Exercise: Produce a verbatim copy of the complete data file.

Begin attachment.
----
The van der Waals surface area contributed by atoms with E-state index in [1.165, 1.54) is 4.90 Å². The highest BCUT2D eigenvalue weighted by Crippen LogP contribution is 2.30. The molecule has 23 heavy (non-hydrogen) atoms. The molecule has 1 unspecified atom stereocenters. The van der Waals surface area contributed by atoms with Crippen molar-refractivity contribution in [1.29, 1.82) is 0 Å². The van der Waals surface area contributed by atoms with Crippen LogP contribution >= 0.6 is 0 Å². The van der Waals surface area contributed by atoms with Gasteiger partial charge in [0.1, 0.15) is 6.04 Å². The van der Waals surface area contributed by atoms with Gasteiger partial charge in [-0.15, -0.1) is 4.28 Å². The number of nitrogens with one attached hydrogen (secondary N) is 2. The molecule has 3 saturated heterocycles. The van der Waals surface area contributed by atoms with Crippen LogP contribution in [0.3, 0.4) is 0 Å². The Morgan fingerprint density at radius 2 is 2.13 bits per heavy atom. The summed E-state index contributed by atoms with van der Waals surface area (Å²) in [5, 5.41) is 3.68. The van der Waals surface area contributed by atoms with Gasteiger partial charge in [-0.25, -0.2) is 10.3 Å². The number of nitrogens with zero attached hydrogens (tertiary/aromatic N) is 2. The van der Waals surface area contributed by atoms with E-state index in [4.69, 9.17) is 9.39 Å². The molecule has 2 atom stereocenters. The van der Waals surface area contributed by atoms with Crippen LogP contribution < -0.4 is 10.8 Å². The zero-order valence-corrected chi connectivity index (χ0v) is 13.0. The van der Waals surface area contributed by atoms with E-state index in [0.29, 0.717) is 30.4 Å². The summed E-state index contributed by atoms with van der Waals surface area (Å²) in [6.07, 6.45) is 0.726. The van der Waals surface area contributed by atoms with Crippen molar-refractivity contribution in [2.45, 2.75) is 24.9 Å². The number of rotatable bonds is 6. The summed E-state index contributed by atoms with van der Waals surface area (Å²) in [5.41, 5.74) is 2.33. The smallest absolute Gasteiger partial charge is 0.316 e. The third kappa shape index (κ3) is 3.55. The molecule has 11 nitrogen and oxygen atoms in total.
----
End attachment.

The van der Waals surface area contributed by atoms with E-state index in [1.165, 1.54) is 4.90 Å². The highest BCUT2D eigenvalue weighted by Crippen LogP contribution is 2.30. The molecule has 23 heavy (non-hydrogen) atoms. The molecule has 1 unspecified atom stereocenters. The van der Waals surface area contributed by atoms with Crippen molar-refractivity contribution in [1.29, 1.82) is 0 Å². The van der Waals surface area contributed by atoms with Crippen LogP contribution >= 0.6 is 0 Å². The van der Waals surface area contributed by atoms with Gasteiger partial charge in [0.1, 0.15) is 6.04 Å². The van der Waals surface area contributed by atoms with Gasteiger partial charge in [-0.15, -0.1) is 4.28 Å². The number of nitrogens with one attached hydrogen (secondary N) is 2. The molecule has 3 saturated heterocycles. The van der Waals surface area contributed by atoms with Crippen LogP contribution in [0.3, 0.4) is 0 Å². The Morgan fingerprint density at radius 2 is 2.13 bits per heavy atom. The summed E-state index contributed by atoms with van der Waals surface area (Å²) in [5, 5.41) is 3.68. The van der Waals surface area contributed by atoms with Gasteiger partial charge in [-0.25, -0.2) is 10.3 Å². The number of nitrogens with zero attached hydrogens (tertiary/aromatic N) is 2. The van der Waals surface area contributed by atoms with E-state index in [4.69, 9.17) is 9.39 Å². The molecule has 2 atom stereocenters. The van der Waals surface area contributed by atoms with Crippen LogP contribution < -0.4 is 10.8 Å². The zero-order valence-corrected chi connectivity index (χ0v) is 13.0. The van der Waals surface area contributed by atoms with E-state index in [0.29, 0.717) is 30.4 Å². The summed E-state index contributed by atoms with van der Waals surface area (Å²) in [6.07, 6.45) is 0.726. The van der Waals surface area contributed by atoms with Crippen molar-refractivity contribution in [2.45, 2.75) is 24.9 Å². The number of rotatable bonds is 6. The summed E-state index contributed by atoms with van der Waals surface area (Å²) in [5.41, 5.74) is 2.33. The smallest absolute Gasteiger partial charge is 0.316 e. The third kappa shape index (κ3) is 3.55. The molecule has 11 nitrogen and oxygen atoms in total.